Georgia applied for EU candidate status shortly after the start of the Ukraine war in February 2022, along with Ukraine and Moldova. While those two latter countries were awarded candidate status in June 2022, Georgia was instead given an EU “perspective” and a list of reforms it should implement. This fall, the EU will decide, based on its perception of the progress Georgia has made on those reforms, whether to award it candidate status.
Asked about the perception of double standards, Stano said Georgia itself had asked for higher standards. “Armenia is not aspiring for EU membership, but Georgia is and wants to get candidate status from the EU — well, for that they have to show how they stand up for EU values and principles,” he said.
Taken alone, accepting Russia’s offer on flights and visas might not have been seen as alarming, but it comes as the Georgian government is already under heavy scrutiny for other anti-Western moves, said one Western diplomat in Tbilisi who requested anonymity so as to be able to speak more frankly. Most significantly, the government recently proposed a bill that would designate media and organizations taking funding from abroad as “foreign agents,” against the strong objections from Washington and Brussels. It backed down only after large protests against the bills.
“The international community sees this as not an isolated case but within the overall context,” the diplomat said. “There are legitimate concerns about Georgia’s foreign policy orientation, and when you are looking for signs about that orientation, this is a bad sign.”
Georgian officials have publicly downplayed the foreign policy implications of the move and instead focused on the economic benefits, claiming the resumption of flights could bring in up to $400 million a year to the country’s tourism-reliant economy.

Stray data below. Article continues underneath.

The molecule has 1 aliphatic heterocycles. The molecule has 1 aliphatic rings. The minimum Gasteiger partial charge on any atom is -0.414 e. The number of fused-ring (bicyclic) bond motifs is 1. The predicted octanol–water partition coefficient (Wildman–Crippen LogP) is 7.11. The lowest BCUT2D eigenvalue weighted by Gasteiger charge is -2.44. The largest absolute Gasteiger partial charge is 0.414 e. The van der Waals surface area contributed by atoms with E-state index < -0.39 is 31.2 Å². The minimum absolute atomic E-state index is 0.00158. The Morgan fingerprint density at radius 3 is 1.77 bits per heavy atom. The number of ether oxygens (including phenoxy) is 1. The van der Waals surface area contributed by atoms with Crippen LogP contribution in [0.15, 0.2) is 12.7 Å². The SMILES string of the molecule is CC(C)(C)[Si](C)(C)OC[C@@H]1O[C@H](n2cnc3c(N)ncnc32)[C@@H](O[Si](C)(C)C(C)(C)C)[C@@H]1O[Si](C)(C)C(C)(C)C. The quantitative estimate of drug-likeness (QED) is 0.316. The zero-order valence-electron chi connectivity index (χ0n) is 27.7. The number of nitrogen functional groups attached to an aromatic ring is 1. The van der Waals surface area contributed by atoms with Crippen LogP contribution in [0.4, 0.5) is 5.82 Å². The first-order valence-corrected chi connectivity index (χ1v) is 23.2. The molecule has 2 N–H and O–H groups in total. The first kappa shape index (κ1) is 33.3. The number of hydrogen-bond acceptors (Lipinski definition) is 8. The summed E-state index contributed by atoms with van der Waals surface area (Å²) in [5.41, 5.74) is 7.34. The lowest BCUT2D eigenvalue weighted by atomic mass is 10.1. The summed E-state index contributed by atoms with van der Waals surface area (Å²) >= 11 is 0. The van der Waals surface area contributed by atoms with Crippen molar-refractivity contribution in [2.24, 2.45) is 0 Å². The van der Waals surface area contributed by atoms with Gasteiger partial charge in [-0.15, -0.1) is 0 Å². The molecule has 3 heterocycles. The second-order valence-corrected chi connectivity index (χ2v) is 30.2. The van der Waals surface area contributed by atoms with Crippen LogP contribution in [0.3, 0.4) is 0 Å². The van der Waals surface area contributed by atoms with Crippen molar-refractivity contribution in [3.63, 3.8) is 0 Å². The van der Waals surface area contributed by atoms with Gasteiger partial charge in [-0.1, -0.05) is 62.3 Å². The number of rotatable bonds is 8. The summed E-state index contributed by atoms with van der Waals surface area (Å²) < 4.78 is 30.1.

Officials from the Georgian Dream party appear to be motivated by mainly domestic political concerns, said Vano Abramashvili, an analyst and head of the Peace Program at the Tbilisi-based NGO Caucasian House. “Economically, Georgian Dream is happy to accept all kinds of money and whatever benefits they can get. Economic growth is part of their narrative, and [their] argument is that ‘we prosper because we’re at peace,'” Abramashvili told RFE/RL.
The government is also hedging its bets geopolitically because it thinks that “if Russia is not winning in Ukraine, at least it is not losing. They genuinely believe this,” he said.
Georgians have mixed views on the resumption of the flights. A poll by the U.S.-based International Republican Institute conducted in March, when the possibility of restoring flights had already been mooted publicly, found 48 percent in favor and 46 percent opposed.
When Georgian Airways, the country’s flag carrier, announced on May 16 that it would start operating flights to Russia, it was met with anger on social media and protests outside its Tbilisi offices. The company hit back with a combative Facebook post defending the company’s patriotic bona fides and accusing its critics of taking “foreign grants.”
If other countries “have the right to fly to Russia and are not included in the list of sanctioned countries, then I ask, what did little Georgia and its small airline do?” asked Tamaz Gaiashvili, the chairman of Georgian Airways, in a separate statement to the press.